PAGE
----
WASHINGTON — Big changes could be coming to the way Navy leaders plan and schedule maintenance overhauls for their ships, plans that could mean vessels will spend less time in dry dock.

A key element lies in preventative maintenance, and sailors already are testing those waters, said Rear Adm. William Klemm, deputy commander for logistics, maintenance and industrial operations for the Naval Sea Systems Command.

One such program is called distance support, a program that involves upgraded communications equipment on all but a handful of Navy vessels that lets deployed sailors communicate with repair experts via the Internet to solve problems.

Sailors are able to take photographs of mechanical problems, for example, and transmit them to those in-the-know who can then transmit step-by-step instructions on how to make repairs, Klemm said Thursday during a roundtable discussion with defense reporters.

Sailors aboard the aircraft carrier USS Lincoln, now serving in the Persian Gulf, have had their routine six-month deployment extended about six weeks so far — and they are using the distance support program to make minor repairs, said Navy Capt. Brian Cullin, director of the office of congressional and public affairs at NAVSEA.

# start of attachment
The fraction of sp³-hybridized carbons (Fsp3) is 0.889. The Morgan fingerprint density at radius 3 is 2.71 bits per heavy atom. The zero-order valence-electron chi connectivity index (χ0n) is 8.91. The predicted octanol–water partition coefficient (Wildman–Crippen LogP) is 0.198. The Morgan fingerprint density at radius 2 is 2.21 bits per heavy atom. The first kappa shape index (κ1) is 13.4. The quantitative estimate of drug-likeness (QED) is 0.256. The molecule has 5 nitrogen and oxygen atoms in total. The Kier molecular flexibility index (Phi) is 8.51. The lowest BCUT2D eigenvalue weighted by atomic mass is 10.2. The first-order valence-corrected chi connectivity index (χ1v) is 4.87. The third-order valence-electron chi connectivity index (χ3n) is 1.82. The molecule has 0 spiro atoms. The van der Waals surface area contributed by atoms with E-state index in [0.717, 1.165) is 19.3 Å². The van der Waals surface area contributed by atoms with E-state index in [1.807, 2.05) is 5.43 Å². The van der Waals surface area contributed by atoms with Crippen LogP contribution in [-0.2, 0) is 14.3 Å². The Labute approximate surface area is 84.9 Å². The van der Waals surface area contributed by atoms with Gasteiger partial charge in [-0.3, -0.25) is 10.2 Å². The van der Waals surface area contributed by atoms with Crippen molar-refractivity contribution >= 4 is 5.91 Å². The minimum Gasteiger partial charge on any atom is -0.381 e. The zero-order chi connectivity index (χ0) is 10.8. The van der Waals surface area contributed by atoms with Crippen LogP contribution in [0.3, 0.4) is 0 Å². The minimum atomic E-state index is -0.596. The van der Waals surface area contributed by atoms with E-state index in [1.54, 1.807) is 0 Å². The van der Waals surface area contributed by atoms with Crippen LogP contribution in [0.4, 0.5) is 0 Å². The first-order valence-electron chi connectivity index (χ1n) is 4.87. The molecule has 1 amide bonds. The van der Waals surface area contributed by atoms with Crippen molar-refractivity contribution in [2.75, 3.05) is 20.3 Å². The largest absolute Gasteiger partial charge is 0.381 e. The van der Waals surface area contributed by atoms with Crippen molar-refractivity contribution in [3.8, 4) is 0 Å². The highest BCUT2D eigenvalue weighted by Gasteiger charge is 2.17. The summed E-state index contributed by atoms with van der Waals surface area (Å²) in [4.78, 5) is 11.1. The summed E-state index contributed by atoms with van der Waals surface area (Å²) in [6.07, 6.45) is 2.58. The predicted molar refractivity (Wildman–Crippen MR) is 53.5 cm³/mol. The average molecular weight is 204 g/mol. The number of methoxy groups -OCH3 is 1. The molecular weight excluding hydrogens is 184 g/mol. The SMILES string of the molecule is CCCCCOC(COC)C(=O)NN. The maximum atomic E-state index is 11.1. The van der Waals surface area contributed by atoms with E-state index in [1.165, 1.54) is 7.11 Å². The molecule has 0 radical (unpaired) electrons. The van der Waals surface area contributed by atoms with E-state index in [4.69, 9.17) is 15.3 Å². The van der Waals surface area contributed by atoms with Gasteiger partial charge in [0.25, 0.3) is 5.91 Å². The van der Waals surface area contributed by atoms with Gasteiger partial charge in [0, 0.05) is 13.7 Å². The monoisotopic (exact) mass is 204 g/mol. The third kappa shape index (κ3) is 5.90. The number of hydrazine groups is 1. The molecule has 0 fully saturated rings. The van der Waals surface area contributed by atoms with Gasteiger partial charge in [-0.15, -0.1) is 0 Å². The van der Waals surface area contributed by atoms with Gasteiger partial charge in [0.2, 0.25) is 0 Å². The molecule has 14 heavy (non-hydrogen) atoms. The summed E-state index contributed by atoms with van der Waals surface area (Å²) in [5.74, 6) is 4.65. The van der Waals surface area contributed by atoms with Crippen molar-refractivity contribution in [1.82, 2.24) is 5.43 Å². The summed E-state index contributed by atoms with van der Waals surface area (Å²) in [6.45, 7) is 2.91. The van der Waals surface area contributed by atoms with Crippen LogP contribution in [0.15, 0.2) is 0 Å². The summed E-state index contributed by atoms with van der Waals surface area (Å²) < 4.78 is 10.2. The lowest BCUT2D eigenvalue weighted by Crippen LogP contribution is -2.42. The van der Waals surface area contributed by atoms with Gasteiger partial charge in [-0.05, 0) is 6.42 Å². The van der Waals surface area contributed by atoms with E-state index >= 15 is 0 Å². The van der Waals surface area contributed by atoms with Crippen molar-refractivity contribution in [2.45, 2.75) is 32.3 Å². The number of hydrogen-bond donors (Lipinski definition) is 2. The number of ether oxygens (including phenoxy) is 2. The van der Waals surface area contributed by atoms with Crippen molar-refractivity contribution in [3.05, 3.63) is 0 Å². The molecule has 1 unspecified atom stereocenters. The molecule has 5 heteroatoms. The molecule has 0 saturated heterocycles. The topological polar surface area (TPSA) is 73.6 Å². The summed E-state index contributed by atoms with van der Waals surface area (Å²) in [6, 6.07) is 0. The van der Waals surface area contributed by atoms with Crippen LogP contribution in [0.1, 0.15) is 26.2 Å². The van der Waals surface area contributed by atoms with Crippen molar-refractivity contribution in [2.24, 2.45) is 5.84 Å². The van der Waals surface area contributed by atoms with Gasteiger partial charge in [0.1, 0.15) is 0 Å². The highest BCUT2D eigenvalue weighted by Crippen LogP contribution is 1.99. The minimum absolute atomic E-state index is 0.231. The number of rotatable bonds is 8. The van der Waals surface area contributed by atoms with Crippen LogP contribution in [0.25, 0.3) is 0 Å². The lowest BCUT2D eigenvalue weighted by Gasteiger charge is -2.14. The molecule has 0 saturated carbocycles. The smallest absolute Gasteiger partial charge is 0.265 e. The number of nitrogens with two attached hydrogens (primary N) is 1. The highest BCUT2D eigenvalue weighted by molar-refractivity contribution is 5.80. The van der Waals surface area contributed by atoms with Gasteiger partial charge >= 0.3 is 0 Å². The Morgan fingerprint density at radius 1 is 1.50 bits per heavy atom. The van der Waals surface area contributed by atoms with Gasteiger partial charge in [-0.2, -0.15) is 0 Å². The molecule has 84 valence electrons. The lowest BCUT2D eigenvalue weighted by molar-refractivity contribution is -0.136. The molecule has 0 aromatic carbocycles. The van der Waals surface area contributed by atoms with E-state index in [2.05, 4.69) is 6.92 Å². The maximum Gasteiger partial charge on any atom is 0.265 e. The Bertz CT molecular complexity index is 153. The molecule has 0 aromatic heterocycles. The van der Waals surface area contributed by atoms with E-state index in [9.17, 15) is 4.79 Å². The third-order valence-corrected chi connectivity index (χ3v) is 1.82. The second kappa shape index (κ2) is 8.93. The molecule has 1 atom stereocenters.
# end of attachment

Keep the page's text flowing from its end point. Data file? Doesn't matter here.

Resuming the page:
Leaders are analyzing whether preventative maintenance might mean aircraft carriers, for example, can go in for major overhauls once every 12 years instead of once every six — meaning the vessel will be sea-ready over more of its lifetime, Klemm said.

The war on terrorism and the looming potential conflict with Iraq forced Navy leaders to take a hard look at how the Navy schedules vessel maintenance and ways to improve methods to remain combat-ready, said Vice Adm. Phillip Balisle, NAVSEA’s commander.

The downsizing of the force in the 1990s also forced the closure of several shipyards, both in the states and overseas, Klemm said. And while the size of the fleet also has diminished, the closures were disproportionate and caused a backlog of overhaul projects.

In the next two years, one-third of the Navy’s fleet of attack nuclear submarines is scheduled to be dry-docked for overhaul maintenance and repairs, he said. While he’s not concerned about the fleet’s ability to remain combat-ready and capable of carrying out whatever missions required, it’s far from ideal to have that many vessels out of commission at one time.

And the Navy also has a responsibility to work with the civilian workforce of ship builders and maintenance workers to retain and replace the highly skilled employees, Klemm said. The Navy no longer pulls from within to fill those jobs, turning instead to the civilian world.

The Navy has become one of the sole customers of the industry, and if the service neglects it, the workforce won’t be around to attend to the Navy’s needs, he said.

Right now, the average age of the workforce is 46 years old, with 33 percent of the force 50 years or older.

In five years, both the Navy and the ship building and maintenance industry faces a massive reduction in force as people retire, he said. It takes an average of eight years to “grow” an employee specialized in upkeep of the nuclear fleet, he said.

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